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Scott’s unique first season

2020 was Scott Hawkins’ first year as Head Groundsman at Somerset County Cricket Club.

Now that the dust has settled on what was a unique season, Scott joined us to discuss his first year in the role.

“It’s certainly been an interesting year,” he said. “There have been several challenges that we’ve overcome, and I’ve learned a lot.”

How did Scott manage during the first lockdown at the beginning of the year?

“During the initial lockdown period, all of the Ground Staff except me were furloughed so I had to look after things here and at Taunton Vale. The grass didn’t stop growing in lockdown and it was quite dry and warm during that time. That meant that the grass grew more than it normally would in April, and because of the moisture we’d had all winter it was almost growing quicker than I could cut it! The ground also needed a lot of watering in the heat in order to keep it alive.

“Myself, Andy Hurry and Jason Kerr always work really closely together and we were just waiting for information. We knew that we had to be prepared to be ready to go and had to make sure that our standards never dropped.

“We were always two weeks away from a potential start to cricket, so we always had to make sure that the ground was ready to go at any stage. We had to be ready for when they pushed the button and gave us the green light. That eventually happened in May for the Somerset England players. Practice nets and practice pitches were prepared and off they went. The Ground Staff started to gradually come back from May onwards and we were back up to full strength in time for the start of the Bob Willis Trophy in August.”

Did the season starting much later than normal actually end up benefitting the ground and the pitches?

“Normally we’re fighting against the weather in March and April in order to prepare pitches in those conditions and we have to manage the grass and the pitches through that period. However, the extra time meant that in May there was full coverage and there were no bare spots. We had the whole square to choose from when it came to nets and pitches. It meant that there wasn’t as much need for rotation. There’s no doubt that the extended break did have benefits for the outfield and the pitches.

“These grounds are used heavily for six months of the year and normally we only have the cold and wet winter period to help them recover, so to be able to give them more time to recover and to be able to work on them in warmer conditions was certainly helpful.”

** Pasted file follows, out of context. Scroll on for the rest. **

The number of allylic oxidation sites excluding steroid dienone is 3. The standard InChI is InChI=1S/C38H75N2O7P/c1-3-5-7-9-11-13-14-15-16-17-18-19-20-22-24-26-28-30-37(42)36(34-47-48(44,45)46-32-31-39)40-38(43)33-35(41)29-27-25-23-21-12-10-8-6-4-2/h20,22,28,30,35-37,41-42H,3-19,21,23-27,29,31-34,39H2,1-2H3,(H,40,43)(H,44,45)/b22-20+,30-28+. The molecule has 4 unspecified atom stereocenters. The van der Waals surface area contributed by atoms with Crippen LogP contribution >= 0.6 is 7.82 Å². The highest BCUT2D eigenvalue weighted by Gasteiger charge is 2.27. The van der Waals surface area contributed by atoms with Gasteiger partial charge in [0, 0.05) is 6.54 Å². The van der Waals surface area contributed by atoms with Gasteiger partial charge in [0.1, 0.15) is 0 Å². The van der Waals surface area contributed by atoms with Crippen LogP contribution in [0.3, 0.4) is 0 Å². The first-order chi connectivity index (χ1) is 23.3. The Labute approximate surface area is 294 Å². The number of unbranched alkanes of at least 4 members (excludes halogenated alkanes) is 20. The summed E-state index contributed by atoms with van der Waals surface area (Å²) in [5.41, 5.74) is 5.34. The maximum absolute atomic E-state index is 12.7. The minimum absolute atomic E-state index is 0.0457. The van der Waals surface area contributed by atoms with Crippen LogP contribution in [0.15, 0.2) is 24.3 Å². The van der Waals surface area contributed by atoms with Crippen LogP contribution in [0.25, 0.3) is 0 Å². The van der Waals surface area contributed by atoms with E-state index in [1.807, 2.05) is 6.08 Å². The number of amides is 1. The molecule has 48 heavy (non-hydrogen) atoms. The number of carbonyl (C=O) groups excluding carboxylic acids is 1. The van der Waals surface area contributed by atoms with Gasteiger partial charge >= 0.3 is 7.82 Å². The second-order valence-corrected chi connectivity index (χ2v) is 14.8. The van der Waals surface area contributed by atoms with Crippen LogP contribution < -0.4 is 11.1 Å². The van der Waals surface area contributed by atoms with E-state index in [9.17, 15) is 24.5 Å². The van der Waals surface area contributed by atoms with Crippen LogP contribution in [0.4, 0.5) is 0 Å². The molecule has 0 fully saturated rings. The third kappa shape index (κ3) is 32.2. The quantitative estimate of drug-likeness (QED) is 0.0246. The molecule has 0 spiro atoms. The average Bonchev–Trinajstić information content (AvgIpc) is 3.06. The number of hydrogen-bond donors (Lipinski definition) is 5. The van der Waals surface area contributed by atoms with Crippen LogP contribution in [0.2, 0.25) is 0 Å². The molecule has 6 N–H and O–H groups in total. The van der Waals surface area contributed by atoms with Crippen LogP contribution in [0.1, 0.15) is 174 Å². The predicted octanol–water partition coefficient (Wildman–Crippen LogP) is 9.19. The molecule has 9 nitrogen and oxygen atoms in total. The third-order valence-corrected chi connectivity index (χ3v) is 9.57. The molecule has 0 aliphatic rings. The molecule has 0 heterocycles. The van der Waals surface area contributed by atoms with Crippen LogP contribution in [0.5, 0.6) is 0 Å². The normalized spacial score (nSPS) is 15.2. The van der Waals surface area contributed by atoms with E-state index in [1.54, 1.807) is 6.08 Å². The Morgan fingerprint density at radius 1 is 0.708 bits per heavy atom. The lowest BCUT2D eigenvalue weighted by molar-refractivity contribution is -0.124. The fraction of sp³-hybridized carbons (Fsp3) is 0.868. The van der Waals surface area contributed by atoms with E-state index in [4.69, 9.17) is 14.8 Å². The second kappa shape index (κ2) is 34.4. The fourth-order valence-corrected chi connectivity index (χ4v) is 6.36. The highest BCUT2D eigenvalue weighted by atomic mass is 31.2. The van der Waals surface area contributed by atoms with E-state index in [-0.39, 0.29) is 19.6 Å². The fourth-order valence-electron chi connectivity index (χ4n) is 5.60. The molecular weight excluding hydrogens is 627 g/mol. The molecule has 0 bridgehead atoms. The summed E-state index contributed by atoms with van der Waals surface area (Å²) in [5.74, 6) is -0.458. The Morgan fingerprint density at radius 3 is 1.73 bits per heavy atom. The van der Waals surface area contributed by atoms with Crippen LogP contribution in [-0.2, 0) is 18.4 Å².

Was Scott happy with the pitches that were produced?

“Absolutely,” he said. “Our Bob Willis Trophy pitches received top marks this summer and our Vitality Blast pitches were also marked well. They played well and there was some exciting cricket played. Producing good cricket pitches is a skill and to find the perfect balance is difficult. I’ve got a really good team around me here and we set ourselves targets that we want to achieve, and we work as hard as we can to hit those.”

What work has been carried out since the end of the 2020 campaign?

“At the end of the season we had a very extensive renovation on the square and on the outfield here at the Cooper Associates County Ground,” Scott revealed. “We removed 100% of the grass from the ground. That has it’s benefits from the point of view of the removal of organic matter and the improvement of drainage. That means that we’ve spent the winter growing back the grass from scratch. Every blade of grass you will see next year will be new. That was quite a challenge with most of the staff on furlough.

“Any time you do that extensive level of work is a risk because you’re asking the whole ground to grow back in the winter. We’ve managed those risks and taken as many steps as we can to ensure that we have the best possible facilities next year. It’s a process that you have to go through every so often and it’s been 10 years since it was last done. A build-up of organic matter over time can be detrimental to the playing surface and this will help to improve the smoothness, drainage, playability and wear-tolerance of the whole ground. To go into a season knowing that we are being the best that we can be meant that we had to go through this process.”

What is Scott hoping for in 2021?

“We want to continue producing good pitches that offer a good contest between bat and ball. We know that the Members want to see good quality cricket and that’s what we want to produce for them. We also want success for the team and the Club both on and off the field.”

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